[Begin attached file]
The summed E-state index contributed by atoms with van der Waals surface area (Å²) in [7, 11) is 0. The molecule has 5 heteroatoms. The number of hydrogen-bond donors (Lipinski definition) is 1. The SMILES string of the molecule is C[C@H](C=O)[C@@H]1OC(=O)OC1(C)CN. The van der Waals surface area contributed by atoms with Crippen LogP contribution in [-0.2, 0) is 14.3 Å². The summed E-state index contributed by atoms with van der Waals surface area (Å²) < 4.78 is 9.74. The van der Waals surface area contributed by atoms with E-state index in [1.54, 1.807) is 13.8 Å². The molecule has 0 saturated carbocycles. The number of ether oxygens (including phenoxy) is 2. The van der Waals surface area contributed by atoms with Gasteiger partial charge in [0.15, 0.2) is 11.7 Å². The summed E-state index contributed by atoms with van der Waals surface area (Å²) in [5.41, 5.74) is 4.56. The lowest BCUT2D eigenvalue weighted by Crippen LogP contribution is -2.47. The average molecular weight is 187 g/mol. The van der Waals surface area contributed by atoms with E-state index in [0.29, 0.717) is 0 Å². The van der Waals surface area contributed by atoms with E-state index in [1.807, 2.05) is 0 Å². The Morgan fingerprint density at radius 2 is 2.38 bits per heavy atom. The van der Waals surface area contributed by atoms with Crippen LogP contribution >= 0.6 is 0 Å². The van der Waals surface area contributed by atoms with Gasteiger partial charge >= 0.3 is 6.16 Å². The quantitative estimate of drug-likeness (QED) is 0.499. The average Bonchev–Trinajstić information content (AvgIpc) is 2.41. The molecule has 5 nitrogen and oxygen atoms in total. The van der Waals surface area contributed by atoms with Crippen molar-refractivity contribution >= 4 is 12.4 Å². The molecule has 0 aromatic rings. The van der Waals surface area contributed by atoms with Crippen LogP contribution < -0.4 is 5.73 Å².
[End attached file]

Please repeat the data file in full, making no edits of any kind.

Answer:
The summed E-state index contributed by atoms with van der Waals surface area (Å²) in [7, 11) is 0. The molecule has 5 heteroatoms. The number of hydrogen-bond donors (Lipinski definition) is 1. The SMILES string of the molecule is C[C@H](C=O)[C@@H]1OC(=O)OC1(C)CN. The van der Waals surface area contributed by atoms with Crippen LogP contribution in [-0.2, 0) is 14.3 Å². The summed E-state index contributed by atoms with van der Waals surface area (Å²) < 4.78 is 9.74. The van der Waals surface area contributed by atoms with E-state index in [1.54, 1.807) is 13.8 Å². The molecule has 0 saturated carbocycles. The number of ether oxygens (including phenoxy) is 2. The van der Waals surface area contributed by atoms with Gasteiger partial charge in [0.15, 0.2) is 11.7 Å². The summed E-state index contributed by atoms with van der Waals surface area (Å²) in [5.41, 5.74) is 4.56. The lowest BCUT2D eigenvalue weighted by Crippen LogP contribution is -2.47. The average molecular weight is 187 g/mol. The van der Waals surface area contributed by atoms with E-state index in [0.29, 0.717) is 0 Å². The van der Waals surface area contributed by atoms with E-state index in [1.807, 2.05) is 0 Å². The Morgan fingerprint density at radius 2 is 2.38 bits per heavy atom. The van der Waals surface area contributed by atoms with Crippen LogP contribution >= 0.6 is 0 Å². The van der Waals surface area contributed by atoms with Gasteiger partial charge >= 0.3 is 6.16 Å². The quantitative estimate of drug-likeness (QED) is 0.499. The average Bonchev–Trinajstić information content (AvgIpc) is 2.41. The molecule has 5 nitrogen and oxygen atoms in total. The van der Waals surface area contributed by atoms with Crippen molar-refractivity contribution >= 4 is 12.4 Å². The molecule has 0 aromatic rings. The van der Waals surface area contributed by atoms with Crippen LogP contribution < -0.4 is 5.73 Å².